CEO Succession Crisis: Lessons Learned

By Davis, George E. | Management Review, April 1999 | Go to article overview

CEO Succession Crisis: Lessons Learned


Davis, George E., Management Review


In today's complex business environ-ment, a smooth CEO succession is be-coming more difficult. A thoughtful process is needed to develop an effective successor at the CEO level. Ideally, poten-tial successors are given multiple line and staff responsibilities. The finalist then serves as COO, which provides the experience of managing the corporation as a whole. It also allows the CEO and the board an op-portunity to more closely mentor and eval-uate the potential new CEO.

But no matter how well-thought-out the plan is, it isn't always going to work.

When the incumbent CEO is close to re-tirement and the smooth succession plan fails, quick action on the part of the CEO and board is critical. At this juncture, in-vestor, management and employee con-fidence is at stake. Should you go outside the company for someone who can save the day, or find a successor from within? Companies seem to prefer going outside to creating a "horse race" among viable internal candidates. There are many reasons for this. The horse race ap-proach involves identifying inside candi-dates and informing them they are po-tential successors to the CEO. Those who accept are then evaluated intensely by the CEO and the board during a known, compressed time period. In such a race, there can only be one winner, which means the other candidates may be per-ceived as losers. If you decide none are capable and go outside, all will be per-ceived as losers. As a result, some or all of the candidates may leave the company.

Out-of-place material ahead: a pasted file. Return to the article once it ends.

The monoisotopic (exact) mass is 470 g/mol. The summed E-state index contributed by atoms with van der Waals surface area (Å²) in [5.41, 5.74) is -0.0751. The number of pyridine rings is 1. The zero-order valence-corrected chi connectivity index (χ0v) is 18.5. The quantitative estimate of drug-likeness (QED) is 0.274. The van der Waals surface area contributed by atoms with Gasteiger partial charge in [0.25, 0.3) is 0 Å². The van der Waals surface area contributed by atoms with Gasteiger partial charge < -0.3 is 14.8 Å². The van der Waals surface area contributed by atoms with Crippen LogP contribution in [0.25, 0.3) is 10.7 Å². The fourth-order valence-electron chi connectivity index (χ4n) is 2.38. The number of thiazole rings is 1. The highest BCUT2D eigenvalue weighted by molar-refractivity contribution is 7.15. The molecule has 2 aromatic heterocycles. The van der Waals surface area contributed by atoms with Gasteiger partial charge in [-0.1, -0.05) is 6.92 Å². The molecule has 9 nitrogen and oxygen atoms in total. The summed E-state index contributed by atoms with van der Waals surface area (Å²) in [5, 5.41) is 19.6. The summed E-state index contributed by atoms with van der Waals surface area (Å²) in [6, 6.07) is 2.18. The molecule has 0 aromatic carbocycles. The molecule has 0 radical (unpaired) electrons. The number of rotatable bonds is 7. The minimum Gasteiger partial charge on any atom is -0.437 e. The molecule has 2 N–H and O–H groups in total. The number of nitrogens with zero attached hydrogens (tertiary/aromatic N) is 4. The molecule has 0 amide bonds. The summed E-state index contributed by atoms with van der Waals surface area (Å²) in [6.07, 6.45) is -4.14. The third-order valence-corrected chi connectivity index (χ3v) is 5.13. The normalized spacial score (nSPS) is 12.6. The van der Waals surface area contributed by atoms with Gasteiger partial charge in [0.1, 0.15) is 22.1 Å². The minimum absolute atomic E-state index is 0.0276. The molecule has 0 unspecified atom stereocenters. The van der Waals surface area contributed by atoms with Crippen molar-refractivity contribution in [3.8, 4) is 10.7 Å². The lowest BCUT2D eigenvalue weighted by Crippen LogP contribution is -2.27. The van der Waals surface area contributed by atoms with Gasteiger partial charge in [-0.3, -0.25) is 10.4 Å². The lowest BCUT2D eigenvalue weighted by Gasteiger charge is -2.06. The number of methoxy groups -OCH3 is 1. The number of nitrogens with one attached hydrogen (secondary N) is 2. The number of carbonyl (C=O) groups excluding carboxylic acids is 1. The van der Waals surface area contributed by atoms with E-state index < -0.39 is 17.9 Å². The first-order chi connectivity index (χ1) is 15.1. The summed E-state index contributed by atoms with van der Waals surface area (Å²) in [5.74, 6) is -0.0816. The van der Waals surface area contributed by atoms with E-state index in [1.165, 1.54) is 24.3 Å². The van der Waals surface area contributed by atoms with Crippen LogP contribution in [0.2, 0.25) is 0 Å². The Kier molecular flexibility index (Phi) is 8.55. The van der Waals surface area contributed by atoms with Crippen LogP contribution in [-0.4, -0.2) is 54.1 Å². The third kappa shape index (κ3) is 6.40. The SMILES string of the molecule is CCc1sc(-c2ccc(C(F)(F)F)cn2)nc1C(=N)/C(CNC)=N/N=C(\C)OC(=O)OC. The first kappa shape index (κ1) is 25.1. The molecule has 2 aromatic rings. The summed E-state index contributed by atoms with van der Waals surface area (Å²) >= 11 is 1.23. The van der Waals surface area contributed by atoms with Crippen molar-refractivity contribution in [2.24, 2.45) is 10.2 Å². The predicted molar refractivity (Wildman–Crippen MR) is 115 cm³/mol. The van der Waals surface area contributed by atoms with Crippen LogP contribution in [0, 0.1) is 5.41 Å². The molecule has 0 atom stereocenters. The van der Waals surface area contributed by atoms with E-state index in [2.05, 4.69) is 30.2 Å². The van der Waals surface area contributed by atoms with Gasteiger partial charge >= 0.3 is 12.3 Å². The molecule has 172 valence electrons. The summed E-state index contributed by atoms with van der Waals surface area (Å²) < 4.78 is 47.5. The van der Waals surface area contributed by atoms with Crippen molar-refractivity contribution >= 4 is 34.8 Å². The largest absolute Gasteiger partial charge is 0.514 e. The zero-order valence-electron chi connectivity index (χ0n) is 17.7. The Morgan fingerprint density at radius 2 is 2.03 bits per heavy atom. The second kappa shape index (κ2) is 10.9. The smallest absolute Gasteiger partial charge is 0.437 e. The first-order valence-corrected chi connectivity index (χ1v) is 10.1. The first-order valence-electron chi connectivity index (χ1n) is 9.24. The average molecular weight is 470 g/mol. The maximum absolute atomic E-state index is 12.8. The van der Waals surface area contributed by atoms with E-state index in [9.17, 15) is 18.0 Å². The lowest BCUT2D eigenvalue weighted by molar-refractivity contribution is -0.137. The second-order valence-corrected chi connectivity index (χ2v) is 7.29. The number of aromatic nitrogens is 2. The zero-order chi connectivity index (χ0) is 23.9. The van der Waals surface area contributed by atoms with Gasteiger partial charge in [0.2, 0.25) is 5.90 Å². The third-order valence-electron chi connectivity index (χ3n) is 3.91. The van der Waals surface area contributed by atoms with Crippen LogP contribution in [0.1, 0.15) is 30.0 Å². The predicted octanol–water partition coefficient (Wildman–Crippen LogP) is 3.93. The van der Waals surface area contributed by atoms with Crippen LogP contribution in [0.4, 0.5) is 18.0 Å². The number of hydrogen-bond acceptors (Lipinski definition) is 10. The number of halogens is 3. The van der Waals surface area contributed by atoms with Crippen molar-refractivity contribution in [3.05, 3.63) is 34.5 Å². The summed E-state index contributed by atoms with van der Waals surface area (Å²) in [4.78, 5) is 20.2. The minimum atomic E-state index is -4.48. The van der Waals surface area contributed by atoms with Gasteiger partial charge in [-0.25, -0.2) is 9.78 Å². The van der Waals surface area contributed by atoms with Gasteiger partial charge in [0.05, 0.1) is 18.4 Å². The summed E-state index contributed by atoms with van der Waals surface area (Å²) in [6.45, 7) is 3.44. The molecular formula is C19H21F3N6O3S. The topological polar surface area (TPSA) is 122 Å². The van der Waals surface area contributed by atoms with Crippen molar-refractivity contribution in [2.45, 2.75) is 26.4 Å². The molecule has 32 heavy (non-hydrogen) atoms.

Political infighting also may occur as managers align themselves with the can-didates.

Important business decisions may not be made as the company waits for the outcome.

While hiring from the outside may be your fallback choice, it is not necessarily a panacea. It sends a negative message to executives about their capabilities, and some may decide to leave. When an out-side successor is brought in, it is unlikely that he or she will hit the ground run-ning.

Consequently, business momen-tum may be slowed.

Ultimately, the decision on where to seek the right successor should be based on your company's unique situation. A study reported in a recent Harvard Busi-ness Review article examined a number of companies that had gone through a change in CEO. The study concluded that if a company was in a crisis, going outside yielded better long-term business results. If the company was not in a cri-sis, staying inside yielded better results. …

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